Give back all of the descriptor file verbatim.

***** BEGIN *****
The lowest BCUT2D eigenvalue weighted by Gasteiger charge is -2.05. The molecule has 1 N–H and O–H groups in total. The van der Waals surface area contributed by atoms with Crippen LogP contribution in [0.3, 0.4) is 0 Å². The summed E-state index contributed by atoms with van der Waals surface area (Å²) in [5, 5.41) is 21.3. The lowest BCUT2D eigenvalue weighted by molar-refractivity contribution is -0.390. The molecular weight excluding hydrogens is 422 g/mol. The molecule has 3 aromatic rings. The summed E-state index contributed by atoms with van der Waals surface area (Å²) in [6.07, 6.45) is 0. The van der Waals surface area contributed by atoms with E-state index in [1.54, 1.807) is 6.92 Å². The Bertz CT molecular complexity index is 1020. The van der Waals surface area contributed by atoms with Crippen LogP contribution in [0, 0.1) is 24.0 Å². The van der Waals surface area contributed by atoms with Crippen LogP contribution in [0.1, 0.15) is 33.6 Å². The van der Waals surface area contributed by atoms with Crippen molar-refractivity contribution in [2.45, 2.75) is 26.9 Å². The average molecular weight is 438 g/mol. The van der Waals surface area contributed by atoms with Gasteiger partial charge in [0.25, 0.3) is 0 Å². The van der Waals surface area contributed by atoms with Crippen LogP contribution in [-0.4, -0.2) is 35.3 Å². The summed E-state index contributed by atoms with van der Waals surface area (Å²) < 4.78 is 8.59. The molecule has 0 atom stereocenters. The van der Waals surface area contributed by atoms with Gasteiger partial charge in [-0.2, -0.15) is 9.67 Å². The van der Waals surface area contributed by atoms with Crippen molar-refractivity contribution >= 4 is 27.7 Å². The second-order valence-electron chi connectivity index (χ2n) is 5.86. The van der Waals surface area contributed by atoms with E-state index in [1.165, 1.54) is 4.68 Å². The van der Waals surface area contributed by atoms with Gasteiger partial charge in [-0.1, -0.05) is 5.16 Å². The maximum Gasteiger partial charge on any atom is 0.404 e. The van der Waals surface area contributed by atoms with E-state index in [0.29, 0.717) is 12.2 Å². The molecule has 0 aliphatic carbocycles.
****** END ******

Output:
The lowest BCUT2D eigenvalue weighted by Gasteiger charge is -2.05. The molecule has 1 N–H and O–H groups in total. The van der Waals surface area contributed by atoms with Crippen LogP contribution in [0.3, 0.4) is 0 Å². The summed E-state index contributed by atoms with van der Waals surface area (Å²) in [5, 5.41) is 21.3. The lowest BCUT2D eigenvalue weighted by molar-refractivity contribution is -0.390. The molecular weight excluding hydrogens is 422 g/mol. The molecule has 3 aromatic rings. The summed E-state index contributed by atoms with van der Waals surface area (Å²) in [6.07, 6.45) is 0. The van der Waals surface area contributed by atoms with E-state index in [1.54, 1.807) is 6.92 Å². The Bertz CT molecular complexity index is 1020. The van der Waals surface area contributed by atoms with Crippen LogP contribution in [0, 0.1) is 24.0 Å². The van der Waals surface area contributed by atoms with Crippen LogP contribution in [0.1, 0.15) is 33.6 Å². The van der Waals surface area contributed by atoms with Crippen molar-refractivity contribution in [2.45, 2.75) is 26.9 Å². The average molecular weight is 438 g/mol. The van der Waals surface area contributed by atoms with Gasteiger partial charge in [0.25, 0.3) is 0 Å². The van der Waals surface area contributed by atoms with Crippen LogP contribution in [-0.4, -0.2) is 35.3 Å². The summed E-state index contributed by atoms with van der Waals surface area (Å²) < 4.78 is 8.59. The molecule has 0 atom stereocenters. The van der Waals surface area contributed by atoms with Gasteiger partial charge in [-0.2, -0.15) is 9.67 Å². The van der Waals surface area contributed by atoms with Crippen molar-refractivity contribution >= 4 is 27.7 Å². The second-order valence-electron chi connectivity index (χ2n) is 5.86. The van der Waals surface area contributed by atoms with E-state index in [1.165, 1.54) is 4.68 Å². The van der Waals surface area contributed by atoms with Gasteiger partial charge in [-0.1, -0.05) is 5.16 Å². The maximum Gasteiger partial charge on any atom is 0.404 e. The van der Waals surface area contributed by atoms with E-state index in [0.29, 0.717) is 12.2 Å². The molecule has 0 aliphatic carbocycles.